Hegemony of the Daleks

By Craig Young

‘Daleks... We foresee a time, when they will have destroyed all other lifeforms and become the dominant creature in the universe.’ - Time Lord, ‘Genesis of the Daleks’.

The Doctor lay dying.

Blood pumped from the wound in his side and soaked his shirt and jacket. He had stopped feeling the pain from his broken leg several minutes ago, and his dual heartbeats were becoming more and more erratic.

He tried to focus on the corner of the corridor where the Dalek softly crossed the corridor and the hexagonal grid of its eyes focused on him.

The Doctor wondered how death would finally come. The diamond filament whipwire? The blaster? The pincer and barbs of its manipulator arm?

The Dalek did not speak. Instead, it remained there, watching. The Doctor realised that it must be relaying the scene of his death to the base on New Skaro.

He thought back, to a happier time.

Years ago.

The crowds on Mars were a range of colour and species, befitting the oldest Terran colony world. The Doctor and Ace had come here for a vacation - a real one, this time.

They had viewed the massive lake in the crater of Nix Olympia and the monument to those who had died during the terraforming.

His last memory of Ace would always be her form silhouetted against the pyramid of Asteroid Mining and Exploitation Equity. The wind stirred her hair as she laughed at a forgotten joke.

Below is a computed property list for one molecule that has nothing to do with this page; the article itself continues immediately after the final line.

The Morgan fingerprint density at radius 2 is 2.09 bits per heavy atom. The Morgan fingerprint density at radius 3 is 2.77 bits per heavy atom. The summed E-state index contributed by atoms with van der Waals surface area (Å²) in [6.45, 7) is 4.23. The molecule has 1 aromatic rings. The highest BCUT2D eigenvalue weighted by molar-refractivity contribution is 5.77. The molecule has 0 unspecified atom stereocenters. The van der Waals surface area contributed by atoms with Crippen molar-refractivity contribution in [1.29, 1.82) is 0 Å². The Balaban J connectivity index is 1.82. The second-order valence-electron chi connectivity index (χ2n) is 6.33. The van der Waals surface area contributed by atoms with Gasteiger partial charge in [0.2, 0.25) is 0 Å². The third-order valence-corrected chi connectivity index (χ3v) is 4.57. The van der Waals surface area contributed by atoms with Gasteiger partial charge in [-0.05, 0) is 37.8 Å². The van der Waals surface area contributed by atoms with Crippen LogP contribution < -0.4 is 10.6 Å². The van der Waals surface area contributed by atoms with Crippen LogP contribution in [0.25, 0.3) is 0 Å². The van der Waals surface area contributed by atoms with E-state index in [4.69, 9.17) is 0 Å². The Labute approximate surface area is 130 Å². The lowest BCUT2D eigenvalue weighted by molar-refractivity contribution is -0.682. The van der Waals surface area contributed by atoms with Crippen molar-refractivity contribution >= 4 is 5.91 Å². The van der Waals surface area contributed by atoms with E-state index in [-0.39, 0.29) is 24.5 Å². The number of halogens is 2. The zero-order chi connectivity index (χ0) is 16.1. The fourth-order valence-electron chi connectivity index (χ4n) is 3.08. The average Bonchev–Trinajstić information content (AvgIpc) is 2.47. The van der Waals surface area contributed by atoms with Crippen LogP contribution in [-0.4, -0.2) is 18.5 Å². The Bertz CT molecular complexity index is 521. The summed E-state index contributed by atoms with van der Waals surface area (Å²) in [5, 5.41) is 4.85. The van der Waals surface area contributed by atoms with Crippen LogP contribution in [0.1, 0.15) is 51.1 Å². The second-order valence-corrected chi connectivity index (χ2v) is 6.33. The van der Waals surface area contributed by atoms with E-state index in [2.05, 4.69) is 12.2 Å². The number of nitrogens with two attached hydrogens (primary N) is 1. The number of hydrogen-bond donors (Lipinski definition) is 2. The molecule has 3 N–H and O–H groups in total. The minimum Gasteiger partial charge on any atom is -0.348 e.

A second later, the warships had appeared, sleek black monoliths. Then slits opened and the source of the attack had become clear. Daleks.

But not as he had previously known them. These were sleeker and harsher entities of a totally different design, more deadly and effective.

It had become obvious how much more when Ace's form was abruptly subjected to a pulse of chromatic light.

(The Doctor paused, in his nightmare present, as tears came to his eyes. He hadn't even had time to hold her, to tell the girl-woman how much pain he felt at losing her this way.)

He instinctively headed for the corridor, and the Kartz-Riemann device on his wrist activated the TARDIS autopilot. All around him, he could see evidence of the chilling effectiveness of the new Daleks. They could accelerate across any terrain, and in addition to the range of the blaster, there was also a whipwire. The intensity of the EMP from the passionless sentients seared and buckled the volcanic rock that he hid behind, as the TARDIS firmed into solidity.

He hurried onboard, the blue sphere of the force screen withstanding a barrage of pulses before the craft centred within it became transparent and then absent from the mounting carnage and massacre that surrounded it.

It was a minute later when he realised. That was not a recorded Dalek offensive.

He hesitated for a moment before asking for synchronic comparative analysis from the console, dreading what he would find. When the evidence came, it was incontrovertible. They had appeared from nowhere and mounted concurrent successful offensives on all of the Galactic Federation's charter member worlds and their dependencies.

There was only one option left - Gallifrey.

Subjectively, it seemed an eternity before the TARDIS sensors picked up the comforting mottled azure globe and the carefully contoured outlines of its controlled weather.

It symbolised security, peace, tranquility. If Ace's sudden death hadn't traumatised him so much, he would have reflected on the irony. Those had been the reasons he had left in the first place.

He finally let himself smile, and then lost it as a cloud of black Dalek warships appeared against the red of the primary.

He shook his head - no, this couldn't be happening. The Continuum Guard were supposed to keep Gallifrey's own timestream discrete and inviolate.